This seems like more like an argument against Paul R than nominating Paul K just because he pisses off Wall Street conservatives.

    If that’s the case, how about Nouriel Roubini? An Iranian Jew should result in a lot of exploding heads.

  • Warren Terra

    Paul Krugman is, as pointed out above, on record as saying that he is constitutionally unsuited to the role, would not be effective, and would be muzzled and lose a role he enjoys and is good at.

    I would love for him to choose the Treasury Secretary, though.

    • ploeg


      • Murc


        • Hell, as long as we’re fantasizing, Nomi Prins.

          • swearyanthony

            George Soros for the Fed. Glenn Beck would have a rage-stroke.

            • mpowell

              No, Beck would see a fantastic opportunity to make more money appearing to have a rage-stroke and motivating his base to buy more of his products.

  • The most important skills for a Treasury Secretary are political and administrative talent, not brilliance as an economist. It’s not even that much of a policy wonk position.

    Whereas Krugman’s biggest strengths are his brilliance as an economist and his sound grasp of policy. When he strays from policy into pure politics, he’s pretty much just a guy. He doesn’t seem to have a whole lot of public management experience, either.

    Hilda Solis is a liberal in an important position in the Obama administration.

    • Murc

      The most important skills for a Treasury Secretary are political and administrative talent, not brilliance as an economist.

      … you don’t think its important for the guy whose full-time job is managing our economy to be highly skilled as an economist?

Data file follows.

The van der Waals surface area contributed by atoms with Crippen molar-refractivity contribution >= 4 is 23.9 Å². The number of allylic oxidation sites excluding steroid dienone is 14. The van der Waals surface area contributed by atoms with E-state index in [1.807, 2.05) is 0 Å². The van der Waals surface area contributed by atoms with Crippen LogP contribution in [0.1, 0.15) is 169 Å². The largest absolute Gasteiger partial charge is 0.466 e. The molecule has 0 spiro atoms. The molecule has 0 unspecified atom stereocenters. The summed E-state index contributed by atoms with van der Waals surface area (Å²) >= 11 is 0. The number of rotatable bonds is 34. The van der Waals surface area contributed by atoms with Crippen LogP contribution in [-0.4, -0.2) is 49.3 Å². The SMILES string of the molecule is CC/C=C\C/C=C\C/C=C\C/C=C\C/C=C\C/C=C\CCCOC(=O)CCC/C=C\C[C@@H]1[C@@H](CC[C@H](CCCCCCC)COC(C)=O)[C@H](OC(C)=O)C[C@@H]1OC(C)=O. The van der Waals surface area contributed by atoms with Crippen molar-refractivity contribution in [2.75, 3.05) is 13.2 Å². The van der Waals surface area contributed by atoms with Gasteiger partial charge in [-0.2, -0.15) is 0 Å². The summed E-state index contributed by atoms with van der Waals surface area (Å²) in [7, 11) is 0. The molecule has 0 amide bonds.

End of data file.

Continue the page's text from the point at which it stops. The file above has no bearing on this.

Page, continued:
It is, or ought to be, the job of people with political or administrative talent to support people with genuine policy chops who make the actual decisions, not the other way around. Ultimate authority ought to rest with people who know what the fuck they’re doing.

      • Njorl

        Understanding and implementing policy requires less brilliance than creating it. You need a high level of competence in economics and finance to be treasury secretary, but beyond that point, it’s all gravy. You can hire as much brilliance as you need. You can’t hire more resposibility.

        • Murc

          You can hire as much brilliance as you need.

          The people who are brilliant should be the ones in charge. THEY can hire people to deal with the paperwork.

  • Quincy

    Regardless of whether Krugman’s suited to the role, I’m glad you guys have been harping on this Bowles speculation. The lack of attention it’s received elsewhere has been depressing. Assuming Ezra’s piece was intended as a trial balloon, it’s imperative we push back as much as possible. The right does that much better. If Romney ever floated a non-insane cabinet nominee, the wingnutosphere would erupt until the name was withdrawn.